Remember Bernie?

Article about Bernie Sanders from back before the primaries…





Visiting Shoreditch and Whitechapel – juxtaposition incarnate

Last week Noemie and I went into London to Brick Lane.  Brick Lane, one of the central streets of the East End, was once a hub of Jewish life in the city.  Nearby, one finds the oldest operating synagogue in England, Bevis Marks, and there are vestige of Judaism scattered throughout the area.  As you can see in the photo of “Taylor’s Yard,” there are still bits of old signage and Jewish culture.


Perhaps most fascinating about the less affluent neighborhood is that like many similar places in major cities, it has become a haven for hipsters.  Why, we can ask, has Shoreditch gone from a Bangladeshi area to one with a growing population of tattooed young-adults in pork-pie hats?  Young urbanites are looking for a sense of history and community, but one they can play with and customize infinitely and isn’t too expensive.  Mostly made up of people my generation, the residents of Shoreditch are the children of baby-boomers.  Many of us were raised at the height of consumerism and enjoy juxtaposing decontextualized symbols of pop-culture.  Pop-culture icons of the 80s and 90s are visible on t-shits with absurd quotations.  Andre the Giant, Steve Urkel, and Super Mario are present but usually expressing an ironic nihilism that is foreign to their original milieu.

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The hipster generation, the one that was sold dreams of cushy suburban homes and upward mobility has instead chosen to move back to inner cities, craving what many of our parents sought to flee.  Suburbia exists as a world of boundaries.  One’s home is surrounded by a lawn or fence, and neighbors have to call before coming over.  The family home of the boomer-generation idealizes separate spaces and individualized interests.  Children’s rooms might be decorated in their taste or color corresponding to their gender.

The hipster generation is looking for juxtaposition.  It places together different cultures, styles, and people, packing them densely together in an act of rebellion against the partitioned, suburban style of the baby-boomers.  

BoJack Horseman is perhaps the ideal show to look at to understand the mid-20s to early 40s population.  It is a mix of anthropomorphic animal characters and humans.  Even boundaries between species are not respected.  The lines between reality and fantasy are blurred by alcohol and drugs, under-the-sea adventures, celebrity cameos, and rapid fire pop-culture references.  In a word, juxtaposition.  The plot meanders and sometimes diverts entirely to explain backstory or binge on 2007 music and fashion.  At any moment, there might be several jokes and subtle references happening simultaneously.  If one doesn’t pay close attention, there are connections that could be lost.  Watching the show with my wife Noemie, we took a short break to view a youtube video of an old Pace Picante Salsa commercial, briefly mentioned by one of the cartoon characters.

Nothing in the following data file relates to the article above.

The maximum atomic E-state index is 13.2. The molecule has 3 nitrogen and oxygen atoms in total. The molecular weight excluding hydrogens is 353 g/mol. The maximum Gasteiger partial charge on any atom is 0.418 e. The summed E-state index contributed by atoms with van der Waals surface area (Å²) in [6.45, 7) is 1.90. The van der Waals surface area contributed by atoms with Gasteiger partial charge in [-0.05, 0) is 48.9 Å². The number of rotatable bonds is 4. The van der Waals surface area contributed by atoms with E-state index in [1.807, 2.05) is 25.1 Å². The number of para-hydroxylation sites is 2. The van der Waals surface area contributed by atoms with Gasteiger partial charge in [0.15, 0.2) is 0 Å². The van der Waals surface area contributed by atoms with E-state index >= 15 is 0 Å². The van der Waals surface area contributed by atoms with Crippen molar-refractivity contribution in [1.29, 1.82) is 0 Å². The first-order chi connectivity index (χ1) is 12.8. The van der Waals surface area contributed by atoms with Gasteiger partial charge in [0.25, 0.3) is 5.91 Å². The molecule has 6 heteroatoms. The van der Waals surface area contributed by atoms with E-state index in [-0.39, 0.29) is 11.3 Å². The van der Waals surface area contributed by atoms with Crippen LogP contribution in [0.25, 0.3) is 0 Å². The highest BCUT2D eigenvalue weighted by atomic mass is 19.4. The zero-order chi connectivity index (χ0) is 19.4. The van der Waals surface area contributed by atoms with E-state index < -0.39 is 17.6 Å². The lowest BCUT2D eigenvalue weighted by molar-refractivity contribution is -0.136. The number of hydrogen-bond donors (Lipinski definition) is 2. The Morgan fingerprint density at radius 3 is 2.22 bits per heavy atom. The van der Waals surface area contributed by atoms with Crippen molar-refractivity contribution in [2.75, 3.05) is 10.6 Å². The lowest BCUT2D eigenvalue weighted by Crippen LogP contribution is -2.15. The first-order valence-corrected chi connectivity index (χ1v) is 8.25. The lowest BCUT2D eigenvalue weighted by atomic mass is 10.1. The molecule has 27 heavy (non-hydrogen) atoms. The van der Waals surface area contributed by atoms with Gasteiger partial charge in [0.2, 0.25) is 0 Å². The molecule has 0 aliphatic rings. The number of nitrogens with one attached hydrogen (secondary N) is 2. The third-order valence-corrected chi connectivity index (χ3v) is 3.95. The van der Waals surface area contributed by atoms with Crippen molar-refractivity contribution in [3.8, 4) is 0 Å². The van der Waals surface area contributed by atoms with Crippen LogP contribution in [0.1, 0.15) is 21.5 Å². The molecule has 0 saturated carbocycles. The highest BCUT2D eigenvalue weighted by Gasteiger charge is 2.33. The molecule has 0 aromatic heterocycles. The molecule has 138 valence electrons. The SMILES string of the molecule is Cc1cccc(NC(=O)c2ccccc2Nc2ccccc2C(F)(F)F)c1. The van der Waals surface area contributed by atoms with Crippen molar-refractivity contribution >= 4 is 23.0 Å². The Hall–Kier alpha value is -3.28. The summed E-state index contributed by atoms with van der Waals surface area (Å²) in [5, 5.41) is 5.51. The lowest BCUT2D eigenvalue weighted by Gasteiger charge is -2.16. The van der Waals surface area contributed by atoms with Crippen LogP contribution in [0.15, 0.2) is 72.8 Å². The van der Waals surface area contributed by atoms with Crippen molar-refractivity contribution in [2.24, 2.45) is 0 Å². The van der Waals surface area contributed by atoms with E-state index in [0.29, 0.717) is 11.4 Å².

After walking visiting the pop-up market food stalls of Shoreditch and Whitechapel (we’re back in reality now), Noemie and I accidentally wandered into a communal space reminiscent of a scene out of Mad Max.


In an empty rubbish yard next to the railroad tracks, the residents of Shoreditch had founded a city.  It is more than a community garden, it is a walled compound with individual gardens for personal use but also several houses, club-houses, and tiny cafe’s built out of rubbish wood.  Naturally curious, I struck up a conversation with one of the purveyors of local cupcakes and espresso.  He explained that the area was a communal space and anyone could bring (or borrow) tools to build a garden or structure of their own, paint, grow vegetables, or start a small business.  So long as they are known and trusted by the residents, anyone can come and play.  A few people even seemed to be living in self-built structures.

The compound was the perfect summary of what the hipster-generation is looking for, a blurring of boundaries.  Each person was entitled to build their own unique project (because each person is a special snowflake) but they are built in close proximity to each other in order to create a sense of community.  One man had chosen to build a scale model of the Hagia Sofia Mosque/Church that doubled as a cafe.


One point that makes it difficult for communal institutions to adapt to the ‘young-adult’ crowd is failure to understand juxtaposition.  Personal identity for the hipster generation is about the close proximity of dozens, or perhaps hundreds of different components.  In order to understand what is going on, one must be steeped in pop-culture as it evolved over the past thirty or so years.  Moreover, it is important to mix and combine themes, time periods, and realities.  It is perfectly summed up by the centerpiece mural of the community, “Meeting of Styles”


This is the future.  Extreme juxtaposition.  To quote Mr. Peanut-butter from the critically acclaimed BoJack Horseman series, “what is this, a crossover episode?”  Yes, it is, everything is a crossover episode.  There are many lessons that can be drawn, but best not to appear to eager.  Just retain a sense of ironic detachment and you’ll be fine.